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Forum at Arc focuses on low wages for direct care workers

Provided photos: Wearing shirts that say “My heart is full but my wallet is empty” are direct support staff employed by Arc of Genesee  Orleans Without Walls Day Habilitation program in Albion. Pictured are Ramona Fuller, Sherri Weese, Suzanne Verheyn and Laurie Moyer.

Posted 21 March 2018 at 7:50 am

Press Release, Arc of Genesee Orleans

BATAVIA – The fight for a living wage for Direct Support Professionals in New York State took center stage Friday night at the Arc of Genesee Orleans Community Center.

Amid signs and buttons proclaiming #bFair2DirectCare, Arc staff and individuals sat down with Assemblyman Steve Hawley, Jay Grasso of Senator Mike Ranzenhofer’s office and Maddilyn Genovese  representing Senator Robert Ortt.

Agencies like Arc of Genesee Orleans were promised funding last year to be able to give direct care staff a 3.25 percent wage increase, effective in January.

“If the State of New York has promised someone something, then they need to deliver,” Assemblyman Hawley said. “You should have had it.  You should have been able to spend it. You should have received what you were promised. The state of New York too often doesn’t deliver on its promises.”

For nearly eight years, non-profit agencies which serve New Yorkers with developmental disabilities went without a funding increase, leaving Direct Support Professionals (DSPs) at low wages despite their critical work. To address this issue, #bFair2DirectCare formed and waged a statewide educational campaign to win funding for a living wage, phased in over six years.

Deb Fox, associate executive director of Residential Services for the Arc, oversees 16 community homes and several supportive apartments in two counties. She asked the legislative representatives for their insight.

“While the fast food industry has the ability to raise prices and reduce their overhead to raise wages, our reimbursement rates are set,” she said. “The regulatory expectations of social programs ties our hands. What is your suggestion on how we can compete for quality labor?”

Assemblyman Hawley replied, “I’m in business myself. It certainly is ludicrous that someone who is ‘working hard’ flipping burgers, pulling fries and onion rings can make $15 an hour when you and some of my employees don’t make that much.”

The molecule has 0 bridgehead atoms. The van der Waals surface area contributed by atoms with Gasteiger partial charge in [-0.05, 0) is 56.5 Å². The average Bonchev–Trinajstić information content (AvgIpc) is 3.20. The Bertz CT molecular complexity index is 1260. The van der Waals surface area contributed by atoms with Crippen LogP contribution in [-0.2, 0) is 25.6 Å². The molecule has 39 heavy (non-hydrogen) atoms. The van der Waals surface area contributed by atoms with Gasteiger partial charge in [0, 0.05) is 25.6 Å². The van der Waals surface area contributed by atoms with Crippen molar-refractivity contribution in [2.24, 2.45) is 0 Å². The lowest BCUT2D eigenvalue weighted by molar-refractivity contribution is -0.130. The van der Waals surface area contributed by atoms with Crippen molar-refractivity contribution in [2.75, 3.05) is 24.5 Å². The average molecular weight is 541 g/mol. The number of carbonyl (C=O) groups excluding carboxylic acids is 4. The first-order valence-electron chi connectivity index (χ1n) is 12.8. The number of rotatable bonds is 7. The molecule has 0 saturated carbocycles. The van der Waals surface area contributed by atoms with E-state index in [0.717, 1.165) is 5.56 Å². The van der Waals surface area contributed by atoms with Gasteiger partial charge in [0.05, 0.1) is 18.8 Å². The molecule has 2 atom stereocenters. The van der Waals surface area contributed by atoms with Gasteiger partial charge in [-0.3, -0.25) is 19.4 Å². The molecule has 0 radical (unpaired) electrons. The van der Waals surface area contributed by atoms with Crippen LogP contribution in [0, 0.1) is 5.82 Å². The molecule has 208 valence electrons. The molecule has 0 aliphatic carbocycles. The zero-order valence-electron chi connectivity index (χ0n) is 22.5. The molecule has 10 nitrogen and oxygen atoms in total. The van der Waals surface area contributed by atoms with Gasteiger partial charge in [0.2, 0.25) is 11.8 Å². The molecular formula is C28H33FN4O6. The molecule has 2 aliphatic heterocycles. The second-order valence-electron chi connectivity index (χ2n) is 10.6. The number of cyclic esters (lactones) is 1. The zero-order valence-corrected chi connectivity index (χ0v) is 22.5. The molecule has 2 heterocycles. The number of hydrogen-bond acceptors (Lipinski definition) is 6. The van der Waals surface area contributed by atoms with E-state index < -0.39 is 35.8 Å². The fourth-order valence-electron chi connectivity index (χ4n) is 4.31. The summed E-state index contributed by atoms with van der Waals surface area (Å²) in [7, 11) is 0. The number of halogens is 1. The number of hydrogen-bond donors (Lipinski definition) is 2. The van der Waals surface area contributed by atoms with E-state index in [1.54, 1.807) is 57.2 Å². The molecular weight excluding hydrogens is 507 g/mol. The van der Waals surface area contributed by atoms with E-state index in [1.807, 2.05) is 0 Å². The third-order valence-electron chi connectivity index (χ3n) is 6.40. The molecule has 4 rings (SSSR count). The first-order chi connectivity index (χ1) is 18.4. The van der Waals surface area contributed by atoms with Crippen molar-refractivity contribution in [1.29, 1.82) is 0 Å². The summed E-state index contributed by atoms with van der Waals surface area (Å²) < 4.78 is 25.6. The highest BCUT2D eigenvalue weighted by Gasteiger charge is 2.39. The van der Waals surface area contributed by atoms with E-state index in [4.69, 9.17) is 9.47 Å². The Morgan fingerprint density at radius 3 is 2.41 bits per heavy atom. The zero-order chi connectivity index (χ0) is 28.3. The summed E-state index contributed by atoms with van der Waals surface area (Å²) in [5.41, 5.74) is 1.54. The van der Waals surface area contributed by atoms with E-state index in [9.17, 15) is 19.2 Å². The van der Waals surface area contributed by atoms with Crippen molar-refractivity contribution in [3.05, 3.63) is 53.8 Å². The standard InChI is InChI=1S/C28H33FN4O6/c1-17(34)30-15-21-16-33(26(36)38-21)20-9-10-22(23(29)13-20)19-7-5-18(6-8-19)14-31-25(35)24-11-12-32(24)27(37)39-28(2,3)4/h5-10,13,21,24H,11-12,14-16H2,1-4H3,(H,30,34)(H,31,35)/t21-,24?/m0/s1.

State Assemblyman Steve Hawley, Maddilyn Genovese from State Sen. Robert Ortt’s office and Jay Grasso from State Sen. Michael Ranzenhofer hold up signs made by Arc of Genesee Orleans staff.  One sign stood out – it states “Sorry I could not attend today, I am working my second job.”

This is an issue that hits particularly close to home for Mr. Grasso.

“I have a family member with special needs and receives extra care,” he said. “I see the people who help… and then I see their salaries. It’s abysmally unfair.”

He urged the Arc of Genesee Orleans to keep up the fight for fair direct care wages.

Ortt is the chairman of the Mental Health and Developmental Disabilities Committee in the Senate. He will continue to be a strong advocate for each and every one of you this year, said Maddilyn Genovese, communications director for Ortt.

Staff who spoke to the representatives shared their love for the work they do and the people they serve, but also having to work multiple jobs to make ends meet.

Direct Support Professional Nevada Burch told the panel that besides her full time job at the Day Habilitation Center in Elba, she has two other direct care jobs, works in a restaurant and sells essential oils. She asked them to please find out why Direct Support Professionals in residential and day programs operated by the New York State Office of People with Developmental Disabilities are paid a significantly higher wage for doing the same work.

Arc of Genesee Orleans posts frequent updates on its Facebook page on news surrounding the #bFair2DirectCare campaign.

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